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Biodegradable and thermosensitive micelles inhibit ischemia-induced postoperative peritoneal adhesion

Overview of attention for article published in International Journal of Nanomedicine, February 2014
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Title
Biodegradable and thermosensitive micelles inhibit ischemia-induced postoperative peritoneal adhesion
Published in
International Journal of Nanomedicine, February 2014
DOI 10.2147/ijn.s55497
Pubmed ID
Authors

Qinjie Wu, Ling Li, Ning Wang, Xiang Gao, Bilan Wang, Xinyu Liu, Zhiyong Qian, Yuquan Wei, Changyang Gong

Abstract

Ischemia-induced adhesion is very common after surgery, and leads to severe abdominal adhesions. Unfortunately, many existing barrier agents used for adhesion prevention have only limited success. The objective of this study is to evaluate the efficacy of biodegradable and thermosensitive poly(ε-caprolactone)-poly(ethylene glycol)-poly(ε-caprolactone) (PCL-PEG-PCL) micelles for the prevention of postoperative ischemia-induced adhesion. We found that the synthesized PCL-PEG-PCL copolymer could self-assemble in an aqueous solution to form micelles with a mean size of 40.1 ± 2.7 nm at 10°C, and the self-assembled micelles could instantly turn into a nonflowing gel at body temperature. In vitro cytotoxicity tests suggested that the copolymer showed little toxicity on NIH-3T3 cells even at amounts up to 1,000 μg/mL. In the in vivo test, the postsurgical ischemic-induced peritoneal adhesion model was established and then treated with the biodegradable and thermosensitive micelles. In the control group (n=12), all animals developed adhesions (mean score, 3.58 ± 0.51), whereas three rats in the micelles-treated group (n=12) did not develop any adhesions (mean score, 0.67 ± 0.78; P<0.001, Mann-Whitney U-test). Both hematoxylin and eosin and Masson trichrome staining of the ischemic tissues indicated that the micelles demonstrated excellent therapeutic effects on ischemia-induced adhesion. On Day 7 after micelle treatment, a layer of neo-mesothelial cells emerged on the injured tissues, which confirmed the antiadhesion effect of the micelles. The thermosensitive micelles had no significant side effects in the in vivo experiments. These results suggested that biodegradable and thermosensitive PCL-PEG-PCL micelles could serve as a potential barrier agent to reduce the severity of and even prevent the formation of ischemia-induced adhesions.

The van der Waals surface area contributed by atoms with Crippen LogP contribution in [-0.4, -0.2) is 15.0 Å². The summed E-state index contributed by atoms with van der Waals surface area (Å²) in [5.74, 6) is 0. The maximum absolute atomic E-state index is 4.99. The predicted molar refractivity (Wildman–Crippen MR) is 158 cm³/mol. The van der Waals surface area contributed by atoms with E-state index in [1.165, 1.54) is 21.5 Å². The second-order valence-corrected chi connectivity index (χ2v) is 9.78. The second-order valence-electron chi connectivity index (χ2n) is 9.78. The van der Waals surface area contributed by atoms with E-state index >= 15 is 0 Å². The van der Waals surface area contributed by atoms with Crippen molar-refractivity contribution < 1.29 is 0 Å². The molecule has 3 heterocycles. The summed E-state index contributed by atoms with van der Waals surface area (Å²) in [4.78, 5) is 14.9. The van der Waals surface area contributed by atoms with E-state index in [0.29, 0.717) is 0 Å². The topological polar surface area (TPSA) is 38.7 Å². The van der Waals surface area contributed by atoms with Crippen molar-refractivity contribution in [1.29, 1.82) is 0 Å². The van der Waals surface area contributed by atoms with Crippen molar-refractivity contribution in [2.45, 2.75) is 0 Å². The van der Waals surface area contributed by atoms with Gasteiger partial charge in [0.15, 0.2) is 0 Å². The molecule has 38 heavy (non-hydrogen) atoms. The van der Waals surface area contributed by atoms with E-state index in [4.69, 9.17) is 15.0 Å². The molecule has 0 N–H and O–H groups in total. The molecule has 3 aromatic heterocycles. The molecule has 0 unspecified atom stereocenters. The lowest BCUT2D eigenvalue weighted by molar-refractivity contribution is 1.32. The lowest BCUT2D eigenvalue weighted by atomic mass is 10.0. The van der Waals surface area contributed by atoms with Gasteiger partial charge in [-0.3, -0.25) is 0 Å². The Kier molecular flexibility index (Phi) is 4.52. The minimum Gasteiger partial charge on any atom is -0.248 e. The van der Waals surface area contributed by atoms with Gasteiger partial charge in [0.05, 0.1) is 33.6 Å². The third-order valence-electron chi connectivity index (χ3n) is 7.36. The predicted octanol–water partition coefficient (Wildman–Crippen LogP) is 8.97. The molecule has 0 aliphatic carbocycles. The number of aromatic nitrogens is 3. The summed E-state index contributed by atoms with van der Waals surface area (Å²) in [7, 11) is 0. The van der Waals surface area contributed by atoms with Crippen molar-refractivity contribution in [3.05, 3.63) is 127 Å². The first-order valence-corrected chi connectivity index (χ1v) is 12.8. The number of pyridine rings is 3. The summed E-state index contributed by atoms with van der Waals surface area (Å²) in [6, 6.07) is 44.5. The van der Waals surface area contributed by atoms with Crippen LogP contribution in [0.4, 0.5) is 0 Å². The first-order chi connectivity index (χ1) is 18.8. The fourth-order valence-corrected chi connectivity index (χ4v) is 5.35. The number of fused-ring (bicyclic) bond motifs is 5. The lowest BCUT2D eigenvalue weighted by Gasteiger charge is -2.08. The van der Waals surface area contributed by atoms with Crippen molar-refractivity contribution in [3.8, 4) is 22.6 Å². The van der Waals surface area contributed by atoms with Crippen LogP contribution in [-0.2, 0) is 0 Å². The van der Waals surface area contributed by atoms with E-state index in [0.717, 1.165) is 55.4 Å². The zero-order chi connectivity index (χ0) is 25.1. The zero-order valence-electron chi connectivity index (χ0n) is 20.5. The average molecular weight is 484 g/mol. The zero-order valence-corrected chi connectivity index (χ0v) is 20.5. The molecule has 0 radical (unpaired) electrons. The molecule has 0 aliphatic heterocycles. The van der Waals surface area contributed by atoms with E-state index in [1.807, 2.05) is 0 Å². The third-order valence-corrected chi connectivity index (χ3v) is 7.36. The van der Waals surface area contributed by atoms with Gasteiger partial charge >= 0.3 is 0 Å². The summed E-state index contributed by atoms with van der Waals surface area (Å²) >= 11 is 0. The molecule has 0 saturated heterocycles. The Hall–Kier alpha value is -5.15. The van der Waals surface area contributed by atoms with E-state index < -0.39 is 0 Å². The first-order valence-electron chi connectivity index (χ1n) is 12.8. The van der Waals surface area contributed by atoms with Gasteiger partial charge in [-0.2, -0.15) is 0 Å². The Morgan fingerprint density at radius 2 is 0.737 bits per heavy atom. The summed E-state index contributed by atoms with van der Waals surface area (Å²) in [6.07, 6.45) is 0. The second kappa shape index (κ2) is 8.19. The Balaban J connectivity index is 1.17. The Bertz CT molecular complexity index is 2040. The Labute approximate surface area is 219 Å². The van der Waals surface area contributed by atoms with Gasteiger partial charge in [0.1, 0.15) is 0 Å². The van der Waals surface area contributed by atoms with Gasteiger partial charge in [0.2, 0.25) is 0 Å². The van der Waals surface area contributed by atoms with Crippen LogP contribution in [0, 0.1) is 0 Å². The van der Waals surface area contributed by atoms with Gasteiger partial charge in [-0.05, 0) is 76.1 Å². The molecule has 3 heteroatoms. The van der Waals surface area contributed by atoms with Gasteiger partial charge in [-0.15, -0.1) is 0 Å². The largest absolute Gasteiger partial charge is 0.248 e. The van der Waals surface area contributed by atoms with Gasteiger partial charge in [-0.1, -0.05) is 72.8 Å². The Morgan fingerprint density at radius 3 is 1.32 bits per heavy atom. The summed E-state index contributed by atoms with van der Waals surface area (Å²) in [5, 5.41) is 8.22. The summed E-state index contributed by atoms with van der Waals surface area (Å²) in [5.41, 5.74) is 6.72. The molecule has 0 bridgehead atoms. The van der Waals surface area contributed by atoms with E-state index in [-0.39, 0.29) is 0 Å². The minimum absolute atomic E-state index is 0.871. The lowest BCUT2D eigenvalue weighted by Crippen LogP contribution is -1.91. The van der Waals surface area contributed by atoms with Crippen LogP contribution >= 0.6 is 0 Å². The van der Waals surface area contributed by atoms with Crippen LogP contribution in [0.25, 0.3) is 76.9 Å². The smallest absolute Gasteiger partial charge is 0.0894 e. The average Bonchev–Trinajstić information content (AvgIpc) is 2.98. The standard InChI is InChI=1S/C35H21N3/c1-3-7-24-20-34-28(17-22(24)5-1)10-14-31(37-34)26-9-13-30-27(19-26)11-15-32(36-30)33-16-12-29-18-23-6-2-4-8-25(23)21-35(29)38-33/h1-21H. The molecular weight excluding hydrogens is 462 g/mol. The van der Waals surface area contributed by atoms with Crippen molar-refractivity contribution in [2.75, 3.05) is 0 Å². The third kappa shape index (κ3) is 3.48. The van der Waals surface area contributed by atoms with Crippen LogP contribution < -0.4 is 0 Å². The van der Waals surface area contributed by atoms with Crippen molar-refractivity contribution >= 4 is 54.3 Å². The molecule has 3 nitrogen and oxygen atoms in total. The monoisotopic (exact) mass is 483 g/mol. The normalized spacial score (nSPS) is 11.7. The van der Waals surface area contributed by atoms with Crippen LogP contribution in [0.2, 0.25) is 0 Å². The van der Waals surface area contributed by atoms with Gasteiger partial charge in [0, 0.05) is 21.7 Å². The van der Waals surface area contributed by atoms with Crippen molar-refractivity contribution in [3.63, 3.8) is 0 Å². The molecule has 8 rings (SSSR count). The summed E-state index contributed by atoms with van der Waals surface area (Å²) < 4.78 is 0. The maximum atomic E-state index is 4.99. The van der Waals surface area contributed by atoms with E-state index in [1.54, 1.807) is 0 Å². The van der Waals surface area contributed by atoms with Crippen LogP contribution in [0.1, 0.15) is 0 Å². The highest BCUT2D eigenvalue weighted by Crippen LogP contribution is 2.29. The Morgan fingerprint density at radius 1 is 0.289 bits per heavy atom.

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Mendeley readers

Mendeley readers

The data shown below were compiled from readership statistics for 25 Mendeley readers of this research output. Click here to see the associated Mendeley record.

Geographical breakdown

Country Count As %
India 1 4%
France 1 4%
Unknown 23 92%

Demographic breakdown

Readers by professional status Count As %
Researcher 7 28%
Student > Ph. D. Student 4 16%
Professor > Associate Professor 3 12%
Student > Bachelor 2 8%
Other 1 4%
Other 2 8%
Unknown 6 24%
Readers by discipline Count As %
Medicine and Dentistry 3 12%
Chemistry 3 12%
Materials Science 3 12%
Biochemistry, Genetics and Molecular Biology 2 8%
Engineering 2 8%
Other 5 20%
Unknown 7 28%
Attention Score in Context

Attention Score in Context

This research output has an Altmetric Attention Score of 2. This is our high-level measure of the quality and quantity of online attention that it has received. This Attention Score, as well as the ranking and number of research outputs shown below, was calculated when the research output was last mentioned on 25 February 2014.
All research outputs
#15,173,293
of 25,383,278 outputs
Outputs from International Journal of Nanomedicine
#1,665
of 4,114 outputs
Outputs of similar age
#175,432
of 318,648 outputs
Outputs of similar age from International Journal of Nanomedicine
#39
of 107 outputs
Altmetric has tracked 25,383,278 research outputs across all sources so far. This one is in the 38th percentile – i.e., 38% of other outputs scored the same or lower than it.
So far Altmetric has tracked 4,114 research outputs from this source. They receive a mean Attention Score of 4.7. This one has gotten more attention than average, scoring higher than 57% of its peers.
Older research outputs will score higher simply because they've had more time to accumulate mentions. To account for age we can compare this Altmetric Attention Score to the 318,648 tracked outputs that were published within six weeks on either side of this one in any source. This one is in the 43rd percentile – i.e., 43% of its contemporaries scored the same or lower than it.
We're also able to compare this research output to 107 others from the same source and published within six weeks on either side of this one. This one has gotten more attention than average, scoring higher than 61% of its contemporaries.